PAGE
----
A Generation of Screen Slaves
I have a feeling one day many of us will sign up for TA meetings.
What is TA you ask? Tech-o-holics Anonymous.
How does the saying go again? Too much of a good thing can make you sick? Well, if that’s the case, I think there are a lot of people out there who need to go see a doctor. Technology has taken over our lives.
That moment when you’re in a room with eight people and you tune in to an intensely eerie silence vibrating through the walls is a truly scary one. All eight faces are staring directly into the face of their super computers inevitably using one of four social media platforms: Snapchat, Instagram, Facebook or Twitter. I’d like to just sit back and accept that this is what our world has come to: Girls getting upset if their photo doesn’t get at least 100 likes or being bummed if a Facebook comment doesn’t go over as well as planned. But I know we’re better than that.
In the novel “The End of Absence,” Canadian author and journalist Michael Harris brings an important argument to the table that nullifies the future existence of daydreaming in today’s tech-saturated society.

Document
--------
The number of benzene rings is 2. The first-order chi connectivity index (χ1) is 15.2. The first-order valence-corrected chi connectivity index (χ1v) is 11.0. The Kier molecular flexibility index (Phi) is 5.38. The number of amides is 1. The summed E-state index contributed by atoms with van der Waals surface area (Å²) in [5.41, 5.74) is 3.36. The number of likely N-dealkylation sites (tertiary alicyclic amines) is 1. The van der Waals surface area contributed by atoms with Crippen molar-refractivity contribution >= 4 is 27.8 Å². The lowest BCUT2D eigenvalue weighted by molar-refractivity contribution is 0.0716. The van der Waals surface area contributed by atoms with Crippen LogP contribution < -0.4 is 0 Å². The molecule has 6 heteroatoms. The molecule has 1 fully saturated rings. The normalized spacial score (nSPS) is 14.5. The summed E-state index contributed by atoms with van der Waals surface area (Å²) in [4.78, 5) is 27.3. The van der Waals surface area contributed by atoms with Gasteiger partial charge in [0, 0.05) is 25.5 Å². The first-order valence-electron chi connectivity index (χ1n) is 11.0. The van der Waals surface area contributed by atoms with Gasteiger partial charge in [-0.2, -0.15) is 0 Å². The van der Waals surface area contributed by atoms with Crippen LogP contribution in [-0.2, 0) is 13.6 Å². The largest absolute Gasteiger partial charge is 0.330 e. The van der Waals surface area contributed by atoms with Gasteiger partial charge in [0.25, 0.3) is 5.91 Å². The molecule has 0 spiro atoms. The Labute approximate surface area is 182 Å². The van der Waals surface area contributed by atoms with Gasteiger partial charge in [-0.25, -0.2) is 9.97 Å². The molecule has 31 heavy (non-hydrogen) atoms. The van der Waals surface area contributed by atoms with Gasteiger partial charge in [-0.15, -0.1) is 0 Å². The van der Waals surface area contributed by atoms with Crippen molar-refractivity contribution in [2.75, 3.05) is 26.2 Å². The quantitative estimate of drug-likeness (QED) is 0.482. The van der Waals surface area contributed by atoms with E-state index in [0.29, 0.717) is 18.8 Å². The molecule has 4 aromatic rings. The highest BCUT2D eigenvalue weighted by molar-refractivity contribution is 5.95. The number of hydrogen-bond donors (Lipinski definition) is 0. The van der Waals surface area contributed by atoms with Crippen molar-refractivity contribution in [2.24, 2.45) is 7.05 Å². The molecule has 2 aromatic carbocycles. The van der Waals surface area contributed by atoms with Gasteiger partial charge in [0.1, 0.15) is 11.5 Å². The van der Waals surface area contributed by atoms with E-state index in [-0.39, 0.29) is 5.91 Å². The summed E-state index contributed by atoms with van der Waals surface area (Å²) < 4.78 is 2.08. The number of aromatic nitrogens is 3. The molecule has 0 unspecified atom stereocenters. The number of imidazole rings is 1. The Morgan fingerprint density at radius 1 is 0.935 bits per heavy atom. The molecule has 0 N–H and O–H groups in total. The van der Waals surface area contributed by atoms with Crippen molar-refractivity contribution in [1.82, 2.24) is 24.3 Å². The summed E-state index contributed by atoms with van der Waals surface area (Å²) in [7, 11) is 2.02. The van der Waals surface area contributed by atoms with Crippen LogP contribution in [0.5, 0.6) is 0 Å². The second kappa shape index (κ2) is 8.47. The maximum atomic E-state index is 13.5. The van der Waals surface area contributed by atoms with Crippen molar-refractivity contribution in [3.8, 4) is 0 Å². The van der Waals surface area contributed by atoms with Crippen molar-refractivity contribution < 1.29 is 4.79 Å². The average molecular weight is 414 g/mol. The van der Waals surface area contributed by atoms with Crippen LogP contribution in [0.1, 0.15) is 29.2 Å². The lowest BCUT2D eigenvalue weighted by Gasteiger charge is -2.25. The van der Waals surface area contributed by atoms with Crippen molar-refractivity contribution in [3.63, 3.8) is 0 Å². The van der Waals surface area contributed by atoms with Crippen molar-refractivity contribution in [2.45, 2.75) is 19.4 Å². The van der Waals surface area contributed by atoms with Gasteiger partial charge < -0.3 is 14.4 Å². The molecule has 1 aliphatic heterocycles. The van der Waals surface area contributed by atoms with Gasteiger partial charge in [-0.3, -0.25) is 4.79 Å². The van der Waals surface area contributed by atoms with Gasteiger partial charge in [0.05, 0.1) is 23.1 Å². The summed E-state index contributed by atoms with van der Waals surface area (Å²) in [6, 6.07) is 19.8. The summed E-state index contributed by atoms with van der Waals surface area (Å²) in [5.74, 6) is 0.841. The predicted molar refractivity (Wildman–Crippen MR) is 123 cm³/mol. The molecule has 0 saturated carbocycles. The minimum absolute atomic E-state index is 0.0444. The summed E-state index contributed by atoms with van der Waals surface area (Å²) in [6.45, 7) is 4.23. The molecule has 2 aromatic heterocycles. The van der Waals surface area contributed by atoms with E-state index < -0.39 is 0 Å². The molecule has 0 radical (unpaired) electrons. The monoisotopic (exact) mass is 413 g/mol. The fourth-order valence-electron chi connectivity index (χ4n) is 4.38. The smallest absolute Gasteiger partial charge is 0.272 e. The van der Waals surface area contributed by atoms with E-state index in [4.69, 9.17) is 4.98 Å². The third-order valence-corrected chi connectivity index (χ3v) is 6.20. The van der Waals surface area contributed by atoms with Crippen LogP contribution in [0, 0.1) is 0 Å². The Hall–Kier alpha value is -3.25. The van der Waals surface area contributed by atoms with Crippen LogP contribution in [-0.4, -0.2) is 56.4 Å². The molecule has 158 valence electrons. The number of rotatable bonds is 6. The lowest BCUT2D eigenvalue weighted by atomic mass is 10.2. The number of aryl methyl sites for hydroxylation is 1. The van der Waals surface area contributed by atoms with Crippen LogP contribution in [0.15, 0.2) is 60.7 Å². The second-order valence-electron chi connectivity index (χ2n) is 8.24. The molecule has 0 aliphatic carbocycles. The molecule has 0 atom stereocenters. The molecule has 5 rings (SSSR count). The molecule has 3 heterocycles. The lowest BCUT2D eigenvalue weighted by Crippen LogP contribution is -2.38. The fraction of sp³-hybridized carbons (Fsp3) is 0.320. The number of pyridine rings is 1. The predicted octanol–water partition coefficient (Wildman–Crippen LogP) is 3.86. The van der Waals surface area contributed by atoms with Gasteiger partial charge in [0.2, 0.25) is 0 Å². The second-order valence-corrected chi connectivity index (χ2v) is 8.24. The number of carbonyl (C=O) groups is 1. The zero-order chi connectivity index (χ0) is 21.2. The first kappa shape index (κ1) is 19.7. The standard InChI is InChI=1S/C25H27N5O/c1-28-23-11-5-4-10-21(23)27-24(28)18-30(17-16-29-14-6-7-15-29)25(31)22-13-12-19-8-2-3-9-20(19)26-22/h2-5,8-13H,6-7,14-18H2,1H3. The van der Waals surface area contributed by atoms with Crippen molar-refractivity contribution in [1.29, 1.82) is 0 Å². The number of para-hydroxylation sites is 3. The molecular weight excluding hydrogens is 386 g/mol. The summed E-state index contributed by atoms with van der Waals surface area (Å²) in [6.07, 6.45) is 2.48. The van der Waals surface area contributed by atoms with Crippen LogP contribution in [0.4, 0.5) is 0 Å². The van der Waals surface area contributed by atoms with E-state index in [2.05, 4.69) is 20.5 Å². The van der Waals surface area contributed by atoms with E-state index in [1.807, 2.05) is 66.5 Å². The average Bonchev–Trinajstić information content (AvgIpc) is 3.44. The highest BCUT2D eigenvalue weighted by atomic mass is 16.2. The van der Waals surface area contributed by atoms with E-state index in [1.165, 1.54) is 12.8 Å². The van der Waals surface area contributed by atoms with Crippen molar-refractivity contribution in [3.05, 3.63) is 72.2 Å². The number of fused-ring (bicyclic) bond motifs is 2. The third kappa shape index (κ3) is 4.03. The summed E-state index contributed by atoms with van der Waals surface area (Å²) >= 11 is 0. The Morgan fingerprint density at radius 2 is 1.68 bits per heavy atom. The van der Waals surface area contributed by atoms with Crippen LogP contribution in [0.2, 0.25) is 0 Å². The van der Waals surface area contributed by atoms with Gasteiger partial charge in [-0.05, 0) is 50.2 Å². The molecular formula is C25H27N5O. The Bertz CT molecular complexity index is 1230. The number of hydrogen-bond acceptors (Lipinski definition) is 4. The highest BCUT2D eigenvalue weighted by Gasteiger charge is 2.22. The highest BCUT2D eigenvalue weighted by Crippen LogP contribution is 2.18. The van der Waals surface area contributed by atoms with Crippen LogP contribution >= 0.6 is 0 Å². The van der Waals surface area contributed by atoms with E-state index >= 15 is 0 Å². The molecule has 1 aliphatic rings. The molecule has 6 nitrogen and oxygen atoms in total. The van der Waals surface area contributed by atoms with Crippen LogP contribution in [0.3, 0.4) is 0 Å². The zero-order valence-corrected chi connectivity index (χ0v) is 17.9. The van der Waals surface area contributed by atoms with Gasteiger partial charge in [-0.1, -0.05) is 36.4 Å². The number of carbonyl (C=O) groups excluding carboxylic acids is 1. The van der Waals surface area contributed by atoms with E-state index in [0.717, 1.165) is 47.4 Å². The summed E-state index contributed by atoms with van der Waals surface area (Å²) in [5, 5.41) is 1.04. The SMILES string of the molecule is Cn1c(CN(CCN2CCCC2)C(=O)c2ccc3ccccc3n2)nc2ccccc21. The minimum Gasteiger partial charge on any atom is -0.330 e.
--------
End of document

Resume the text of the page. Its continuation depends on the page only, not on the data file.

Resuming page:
The beauty of solitude introspection is being trampled by the onslaught of continual advancements of technology. One could argue that this is an amazing thing for the world. This new technology could enable our lives to move much more fluidly, lending us more time to do what we want, when we want. Right?
Wrong. The advantages of technology have caused us to step backward in some areas of our collective existence.
Doug Tompkins, cofounder of North Face and Esprit, describes computers and smartphones as “deskilling devices.” Tompkins argues that that these devices are making us dumber. We’re immersed in a system that now requires the use of a cell phone just to get around, just to function, and so the logic of that cellphone has been imposed on us.
He couldn’t be more spot on.
According to ansolex.com approximately one out of every eight Americans has started showing signs of Internet addiction with almost eight percent of our youth fully addicted. Now the reference to the AA meetings is starting to make a little bit of sense, isn’t it?
So now that the problem has been pointed out, I’d like to offer a solution. Seeing as I’m just as guilty as you are for overusing all of the technology I have at my disposal, I wouldn’t suggest getting rid of it altogether. Instead, I challenge you to simply not use your phone, computer or tablet in the presence of others. When engaged in a conversation, put your phone in your pocket and leave it there. Show others the respect they deserve when they’re talking and try to withhold that nagging urge to check your Snapchat. Because who knows, maybe your friends actually have something valuable to say.
Wouldn’t that be crazy?
Featured photo courtesy of: Researchresults